Political science student, Sam Stoltz, has been selected as the College of Liberal Arts Spring 2023 student commencement speaker. Stoltz will be graduating on Saturday with a double major in Political Science (Global Politics concentration) and International Studies (Middle East North Africa concentration). “I chose these programs because I’m really interested in the extensive history and unique cultures of the SWANA region, and want to use my privilege to fight negative stereotypes about the region. As a part of the program, I’ve taken three years of Arabic, which has been one of my favorite parts of my major,” says Stoltz. 

Sam Stoltz in the Wadi Rum desert in Jordan

Though Stoltz leaves CSU with a clear vision for his future, his path to finding a concentration which resonated with his personal mission, values, and passions was not always a straight line. Stoltz enrolled at CSU as a first-year student, majoring in Biomedical Sciences with the goal of becoming a researcher studying the genetic links to cancer. After only two weeks into his first semester, he realized STEM was no longer the career path he wanted to pursue. He desired a more people-centric career—changing his major to political science. During this time of transition, Stoltz recalls feeling lost and relying on his professors and friends for support—because they understood that he was “more than just a major.” 

“After taking Dr. Peter Harris’ international relations course, I decided that I wanted to go into foreign policy and added my international studies major. Over the next three years, I grew in ways I didn’t even know were possible—and grew into myself, too!” 

Stoltz worked as ASCSU’s Director of University Affairs as a first-year student, and then as an Admissions Ambassador giving tours of CSU during his sophomore, junior, and senior years. He served as a student associate at the Center for Public Deliberation (CPD) for three semesters—facilitating important conversations on aging and social isolation, the Fort Collins City Budget, and ways to make policing more equitable. During his final semester at CSU, he worked as a Human Rights Research Assistant at the Human Rights Research Academy under Dr. Todd. 

Stoltz had the opportunity to study abroad twice—spending five months in Amman, Jordan and three months in Rabat, Morocco. He was the co-founder and president of the Arabic Culture and Language Club this academic year—which held 38 events including Arabic movie nights, hosting Syrian-American spoken work poet Amal Kassir, and a Middle Eastern foods picnic giving students the opportunity to try foods such as Kanafa, Maqluba, and Dolma. He has also volunteered as a crisis counselor with Crisis Text Line over the past four years, supporting people of all ages several nights a week. Stoltz adds, “I’ve helped over 300 people, and have volunteered over 500 hours!”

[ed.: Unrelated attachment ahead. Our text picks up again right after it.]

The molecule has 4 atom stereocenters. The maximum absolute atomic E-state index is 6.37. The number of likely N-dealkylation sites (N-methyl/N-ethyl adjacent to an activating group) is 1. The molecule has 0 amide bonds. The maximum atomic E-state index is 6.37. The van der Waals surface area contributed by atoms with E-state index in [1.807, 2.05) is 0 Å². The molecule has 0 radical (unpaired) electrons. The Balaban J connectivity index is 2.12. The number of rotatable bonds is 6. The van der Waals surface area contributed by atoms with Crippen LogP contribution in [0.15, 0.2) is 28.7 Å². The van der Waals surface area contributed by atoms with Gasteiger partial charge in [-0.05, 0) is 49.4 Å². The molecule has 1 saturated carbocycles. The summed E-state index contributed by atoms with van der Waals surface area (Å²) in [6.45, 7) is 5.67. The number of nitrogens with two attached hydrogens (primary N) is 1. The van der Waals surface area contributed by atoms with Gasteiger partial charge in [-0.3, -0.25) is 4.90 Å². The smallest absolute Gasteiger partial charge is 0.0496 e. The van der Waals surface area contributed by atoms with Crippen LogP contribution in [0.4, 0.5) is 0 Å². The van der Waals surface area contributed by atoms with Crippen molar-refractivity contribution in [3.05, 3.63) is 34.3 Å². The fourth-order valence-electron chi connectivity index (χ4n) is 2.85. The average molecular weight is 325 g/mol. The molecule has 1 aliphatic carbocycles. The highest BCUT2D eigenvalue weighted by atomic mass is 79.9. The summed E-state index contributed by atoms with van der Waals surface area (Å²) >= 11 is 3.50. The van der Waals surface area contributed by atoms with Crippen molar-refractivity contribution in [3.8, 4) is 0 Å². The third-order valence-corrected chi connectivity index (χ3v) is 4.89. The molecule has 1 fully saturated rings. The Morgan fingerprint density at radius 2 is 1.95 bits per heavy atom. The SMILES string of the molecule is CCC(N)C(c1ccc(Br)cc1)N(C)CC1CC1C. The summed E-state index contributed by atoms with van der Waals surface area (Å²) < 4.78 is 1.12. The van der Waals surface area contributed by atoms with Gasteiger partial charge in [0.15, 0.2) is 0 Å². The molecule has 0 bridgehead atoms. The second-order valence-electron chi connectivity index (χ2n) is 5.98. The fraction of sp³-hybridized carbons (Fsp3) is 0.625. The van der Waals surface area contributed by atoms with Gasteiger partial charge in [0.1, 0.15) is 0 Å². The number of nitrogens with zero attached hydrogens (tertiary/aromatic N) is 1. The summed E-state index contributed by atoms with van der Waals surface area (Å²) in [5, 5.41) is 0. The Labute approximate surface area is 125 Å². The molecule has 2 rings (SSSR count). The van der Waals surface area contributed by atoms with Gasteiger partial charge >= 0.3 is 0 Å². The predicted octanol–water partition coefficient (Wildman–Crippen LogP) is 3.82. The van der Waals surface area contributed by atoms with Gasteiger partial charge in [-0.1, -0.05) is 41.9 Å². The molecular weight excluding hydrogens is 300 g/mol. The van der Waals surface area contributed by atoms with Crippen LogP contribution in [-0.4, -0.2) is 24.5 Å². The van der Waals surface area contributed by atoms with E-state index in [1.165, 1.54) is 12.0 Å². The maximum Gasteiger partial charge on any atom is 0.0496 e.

While at CSU, he interned at the Weld Food Bank, for Governor Jared Polis, and at the State Legislature for Assistant Majority Leader Robert Rodriguez. “Each of these experiences taught me the importance of centering people’s experiences in everything that I do, whether that’s fighting food insecurity or addressing constituent concerns on bills working their way through the legislature,” says Stoltz. 

Following graduation, Stoltz will be joining the Peace Corps—heading to Morocco as part of a youth development program providing after-school programming and mentorship to middle school and high school students. He recalls his favorite memory at CSU being the week-long celebration with friends following his acceptance into the Peace Corps. “Being able to celebrate with so many people who had supported me for years and were the reason I accomplished everything I did was incredible—and I was overwhelmed by how much support I was lucky enough to have! I’ve framed the photo of my friends and I celebrating at Lucky Joe’s, and I am taking it with me to Morocco,” says Stoltz.

Stoltz leaves CSU with confidence in his chosen career path and a sense of pride for all he has accomplished—which he credits to the incredible support he received from the CSU community.